I also wished to continue with my journey in black and white photography using my vintage Leica 90mm lens (made in 1959). While it may seem counter-intuitive to make flower photographs in black and white, I enjoy exploring the lines, shapes, textures and patterns in these photos.

I also felt that I wanted to get closer in to the flowers and decided to buy some macro extension tubes, which can be mounted between the camera and the lens. The top photo was taken with the tubes behind the Leica. I also puta tube on the back of the much maligned 18mm Fuji X lens and took some macros with the subject about 1 cm from the lens. The results are below. I hope you enjoy them!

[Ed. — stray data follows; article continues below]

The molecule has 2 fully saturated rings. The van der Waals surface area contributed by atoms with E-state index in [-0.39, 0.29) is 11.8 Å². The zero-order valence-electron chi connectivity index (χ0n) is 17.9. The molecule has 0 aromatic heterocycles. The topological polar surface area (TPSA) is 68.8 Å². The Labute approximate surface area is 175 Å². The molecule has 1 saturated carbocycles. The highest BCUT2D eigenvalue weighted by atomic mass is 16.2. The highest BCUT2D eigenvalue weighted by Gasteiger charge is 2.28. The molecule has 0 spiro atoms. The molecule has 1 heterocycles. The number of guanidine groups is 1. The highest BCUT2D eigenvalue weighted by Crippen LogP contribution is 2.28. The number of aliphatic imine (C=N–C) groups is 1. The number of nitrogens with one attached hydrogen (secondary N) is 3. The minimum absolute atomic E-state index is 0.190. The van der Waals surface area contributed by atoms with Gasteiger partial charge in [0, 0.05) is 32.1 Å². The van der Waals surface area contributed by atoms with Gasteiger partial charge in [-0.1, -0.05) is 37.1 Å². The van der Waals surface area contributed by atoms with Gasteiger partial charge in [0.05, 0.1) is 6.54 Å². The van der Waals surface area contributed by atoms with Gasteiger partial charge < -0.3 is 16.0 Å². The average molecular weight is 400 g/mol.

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A symbol of life and hope

As I sat on the deck this morning reading yet another photography book, I looked down and saw this rose glimmering in the sunlight. The light was filtered, by dust and smoke from recent bushfires, which seemed to enhance the light on this rose and the one below.

I was struck yet again by its beauty, the wonder of creation, and how, even in drought, this plant just keeps on flowering and bringing light and joy into our garden. As you look carefully you may see the light shining on a thread from a spider’s web, and even the spider in the top left hand corner. This symbiotic relationships in nature reminded me to rejoice in the close relationships we enjoy with our loved ones and ….